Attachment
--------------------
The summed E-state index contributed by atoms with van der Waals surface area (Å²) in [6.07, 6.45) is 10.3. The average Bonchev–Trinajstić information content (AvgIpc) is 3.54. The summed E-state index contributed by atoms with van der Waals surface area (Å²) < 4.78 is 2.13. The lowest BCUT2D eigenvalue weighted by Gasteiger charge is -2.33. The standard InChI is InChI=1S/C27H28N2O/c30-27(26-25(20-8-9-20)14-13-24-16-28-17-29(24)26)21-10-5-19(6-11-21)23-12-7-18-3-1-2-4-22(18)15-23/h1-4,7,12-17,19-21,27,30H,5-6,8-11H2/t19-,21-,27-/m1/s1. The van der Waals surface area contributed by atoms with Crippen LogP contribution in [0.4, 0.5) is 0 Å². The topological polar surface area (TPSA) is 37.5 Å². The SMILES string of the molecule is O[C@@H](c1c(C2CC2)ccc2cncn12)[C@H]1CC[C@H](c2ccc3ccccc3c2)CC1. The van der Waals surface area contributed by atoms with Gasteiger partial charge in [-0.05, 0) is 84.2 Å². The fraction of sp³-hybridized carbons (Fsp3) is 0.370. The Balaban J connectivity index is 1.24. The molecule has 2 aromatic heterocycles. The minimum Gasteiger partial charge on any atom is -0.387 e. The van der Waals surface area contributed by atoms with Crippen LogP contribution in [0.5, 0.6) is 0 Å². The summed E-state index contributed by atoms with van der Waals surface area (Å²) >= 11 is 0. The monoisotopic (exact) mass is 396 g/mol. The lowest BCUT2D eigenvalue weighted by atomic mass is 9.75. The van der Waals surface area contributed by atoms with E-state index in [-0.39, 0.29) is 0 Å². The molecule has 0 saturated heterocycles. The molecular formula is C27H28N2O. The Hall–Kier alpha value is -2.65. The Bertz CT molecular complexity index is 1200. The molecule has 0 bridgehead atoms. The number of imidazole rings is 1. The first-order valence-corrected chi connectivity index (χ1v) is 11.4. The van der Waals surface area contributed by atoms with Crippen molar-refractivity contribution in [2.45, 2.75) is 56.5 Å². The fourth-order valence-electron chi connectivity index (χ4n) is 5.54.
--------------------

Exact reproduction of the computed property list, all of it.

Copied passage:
The summed E-state index contributed by atoms with van der Waals surface area (Å²) in [6.07, 6.45) is 10.3. The average Bonchev–Trinajstić information content (AvgIpc) is 3.54. The summed E-state index contributed by atoms with van der Waals surface area (Å²) < 4.78 is 2.13. The lowest BCUT2D eigenvalue weighted by Gasteiger charge is -2.33. The standard InChI is InChI=1S/C27H28N2O/c30-27(26-25(20-8-9-20)14-13-24-16-28-17-29(24)26)21-10-5-19(6-11-21)23-12-7-18-3-1-2-4-22(18)15-23/h1-4,7,12-17,19-21,27,30H,5-6,8-11H2/t19-,21-,27-/m1/s1. The van der Waals surface area contributed by atoms with Crippen LogP contribution in [0.4, 0.5) is 0 Å². The topological polar surface area (TPSA) is 37.5 Å². The SMILES string of the molecule is O[C@@H](c1c(C2CC2)ccc2cncn12)[C@H]1CC[C@H](c2ccc3ccccc3c2)CC1. The van der Waals surface area contributed by atoms with Gasteiger partial charge in [-0.05, 0) is 84.2 Å². The fraction of sp³-hybridized carbons (Fsp3) is 0.370. The Balaban J connectivity index is 1.24. The molecule has 2 aromatic heterocycles. The minimum Gasteiger partial charge on any atom is -0.387 e. The van der Waals surface area contributed by atoms with Crippen LogP contribution in [0.5, 0.6) is 0 Å². The summed E-state index contributed by atoms with van der Waals surface area (Å²) >= 11 is 0. The monoisotopic (exact) mass is 396 g/mol. The lowest BCUT2D eigenvalue weighted by atomic mass is 9.75. The van der Waals surface area contributed by atoms with E-state index in [-0.39, 0.29) is 0 Å². The molecule has 0 saturated heterocycles. The molecular formula is C27H28N2O. The Hall–Kier alpha value is -2.65. The Bertz CT molecular complexity index is 1200. The molecule has 0 bridgehead atoms. The number of imidazole rings is 1. The first-order valence-corrected chi connectivity index (χ1v) is 11.4. The van der Waals surface area contributed by atoms with Crippen molar-refractivity contribution in [2.45, 2.75) is 56.5 Å². The fourth-order valence-electron chi connectivity index (χ4n) is 5.54.